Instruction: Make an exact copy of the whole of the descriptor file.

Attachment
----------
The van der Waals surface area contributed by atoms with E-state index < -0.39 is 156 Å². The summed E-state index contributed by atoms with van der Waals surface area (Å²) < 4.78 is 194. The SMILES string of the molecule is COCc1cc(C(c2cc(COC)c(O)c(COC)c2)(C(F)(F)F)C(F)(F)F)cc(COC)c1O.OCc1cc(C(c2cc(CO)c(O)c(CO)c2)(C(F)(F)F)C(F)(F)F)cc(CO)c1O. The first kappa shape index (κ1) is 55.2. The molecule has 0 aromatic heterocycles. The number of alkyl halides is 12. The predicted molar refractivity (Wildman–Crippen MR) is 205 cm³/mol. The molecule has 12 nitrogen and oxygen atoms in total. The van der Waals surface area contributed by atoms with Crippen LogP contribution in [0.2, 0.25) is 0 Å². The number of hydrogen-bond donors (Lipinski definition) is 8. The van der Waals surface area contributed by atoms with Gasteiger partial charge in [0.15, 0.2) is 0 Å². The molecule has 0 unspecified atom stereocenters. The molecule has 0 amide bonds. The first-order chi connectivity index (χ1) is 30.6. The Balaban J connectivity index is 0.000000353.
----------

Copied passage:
The van der Waals surface area contributed by atoms with E-state index < -0.39 is 156 Å². The summed E-state index contributed by atoms with van der Waals surface area (Å²) < 4.78 is 194. The SMILES string of the molecule is COCc1cc(C(c2cc(COC)c(O)c(COC)c2)(C(F)(F)F)C(F)(F)F)cc(COC)c1O.OCc1cc(C(c2cc(CO)c(O)c(CO)c2)(C(F)(F)F)C(F)(F)F)cc(CO)c1O. The first kappa shape index (κ1) is 55.2. The molecule has 0 aromatic heterocycles. The number of alkyl halides is 12. The predicted molar refractivity (Wildman–Crippen MR) is 205 cm³/mol. The molecule has 12 nitrogen and oxygen atoms in total. The van der Waals surface area contributed by atoms with Crippen LogP contribution in [0.2, 0.25) is 0 Å². The number of hydrogen-bond donors (Lipinski definition) is 8. The van der Waals surface area contributed by atoms with Gasteiger partial charge in [0.15, 0.2) is 0 Å². The molecule has 0 unspecified atom stereocenters. The molecule has 0 amide bonds. The first-order chi connectivity index (χ1) is 30.6. The Balaban J connectivity index is 0.000000353.